How a Call with a Business Coach Helped Me Discern What's Next
“Listen to advice and accept discipline, that you may be wise the rest of your days.” Proverbs 19:20
What does a 4th grade basketball player playing on their first real team and the top scorer in the NBA have in common? They both have coaches.
If you’re thinking of starting your own business, a business coach can be extremely helpful in discerning what steps need to be taken to reach your goals.
And let’s be honest: thanks to the internet, starting your own business is a possibility for the majority of Americans, whether it’s the full-time gig for a recent college graduate or the side hustle for a stay-at-home mom. Personally I fall smack dab in the middle of the latter group.
A few months ago, I started a mental health blog where I write about my experiences of living with bipolar disorder as a Catholic woman, wife, and mother. I wanted to reach out to other mothers struggling with their mental health, but I didn’t necessarily feel called to being a therapist or a counselor. After doing some research, the job that came closest to what I thinking of was “life coach” (a term that I’m not in love with, but for lack of a better one, there it is).
The more I prayed about it, the more questions I had about the business side of this idea. I was good with vision and details as far as connecting with others go, but I didn’t know where to start on the business and legal end of things.
So you can imagine my excitement when I was listening to The Catholic Feminist podcast one day and CWIB’s Emma Moran and Elise Crawford Gallagher were guests.
I was thrilled to find out that there were business junkies out there who were young, successful Catholic women and a wellspring of knowledge that I needed.
After further research, I discovered that Emma was a small business coach for creatives. I wasn’t quite sure I fell under the category of “creative,” but I was confident that I needed some advice. Her first consulting call was free (as many are), so I figured I had nothing to lose and I scheduled a consultation.
The process was ridiculously easy. I chose a time that worked from her schedule, wrote up a quick idea of what I needed help with, and hit the “Confirm” button. I received a confirmation email from Emma personally within the next 24 hours. She was very honest about not being sure if we would be a good fit, but she was still very open to the consultation, as was I.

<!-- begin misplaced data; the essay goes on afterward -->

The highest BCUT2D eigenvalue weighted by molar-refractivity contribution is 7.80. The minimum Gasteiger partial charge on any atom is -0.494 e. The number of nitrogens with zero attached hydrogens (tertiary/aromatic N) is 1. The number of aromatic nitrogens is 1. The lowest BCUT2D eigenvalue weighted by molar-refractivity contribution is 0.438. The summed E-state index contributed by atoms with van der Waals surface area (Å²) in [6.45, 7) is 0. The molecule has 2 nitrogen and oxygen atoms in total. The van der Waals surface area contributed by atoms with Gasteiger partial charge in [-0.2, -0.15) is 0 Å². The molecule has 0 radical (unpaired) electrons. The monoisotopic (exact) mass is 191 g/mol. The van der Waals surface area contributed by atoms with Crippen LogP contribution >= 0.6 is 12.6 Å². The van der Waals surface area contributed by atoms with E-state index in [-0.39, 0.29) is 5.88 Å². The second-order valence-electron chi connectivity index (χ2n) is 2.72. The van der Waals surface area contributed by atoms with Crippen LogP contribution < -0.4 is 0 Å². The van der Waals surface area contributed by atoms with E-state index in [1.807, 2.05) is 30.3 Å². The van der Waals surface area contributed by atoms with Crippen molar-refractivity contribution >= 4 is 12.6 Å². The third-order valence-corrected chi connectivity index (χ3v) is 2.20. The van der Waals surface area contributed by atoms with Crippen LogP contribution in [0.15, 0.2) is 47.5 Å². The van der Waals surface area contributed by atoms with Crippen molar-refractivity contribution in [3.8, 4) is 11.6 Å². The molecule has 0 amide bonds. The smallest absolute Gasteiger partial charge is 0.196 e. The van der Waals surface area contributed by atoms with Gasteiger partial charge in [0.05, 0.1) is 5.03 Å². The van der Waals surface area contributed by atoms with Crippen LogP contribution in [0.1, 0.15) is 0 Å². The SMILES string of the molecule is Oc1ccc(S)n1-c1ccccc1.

Our phone call was set for the evening, after my kids went to bed, and it was SO GOOD. The Holy Spirit was fully present and it was so wonderful to talk with a real business coach and get some real objective feedback. Our conversation could not have been smoother and it felt like I was talking to an old friend.
Ultimately, it was made very clear to me during our conversation, that while I was excited to plunge into this business endeavor, I was going to have to be patient. Business ideas may come and go, but true missions do not.
I realized I needed to hone in my ability to focus on others first, particularly given with what I feel called to do. I don’t want to start a business to talk about myself – rather, I want to use my strengths of intuition and connection to help others. Emma was really helpful in allowing me to gain clarity in this vision, and was extremely supportive and honest in her feedback. She helped me define the “what” and “why” of my vision, which is fundamental for anybody wanting to go into business.
At the time of our conversation, I was considering the online Master’s program in Psychology through Divine Mercy University, which seemed to be a perfect fit for my interests and state of life. Thanks to that consulting call, I am now enrolled and starting classes in May. In the meantime, I’m going to continue to write about my personal mental health journey on my blog and discern what this future business could look like. And when the time is right, you can bet I will be giving Emma another call.
Whether you’re in the beginning stages of envisioning your business, or you’re in a rut and need a new perspective, I believe that having a business coach can be a highly valuable, if not necessary, asset.
After all, even the top scorer of the NBA was once a 4th grade basketball player – and I doubt he fulfilled his potential without some good coaches along the way.
Talia Kruse is a wife, mom, and lover of the faith. Diagnosed with bipolar disorder at the age of 24, she seeks to spread the message that joy is still entirely possible in the vocation motherhood and marriage, even with mental illness. When she isn’t studying to become a life coach or wrangling up her toddlers, you can find her washing dishes, having coffee with friends, reading, sewing, or blogging over at deardymphna.com.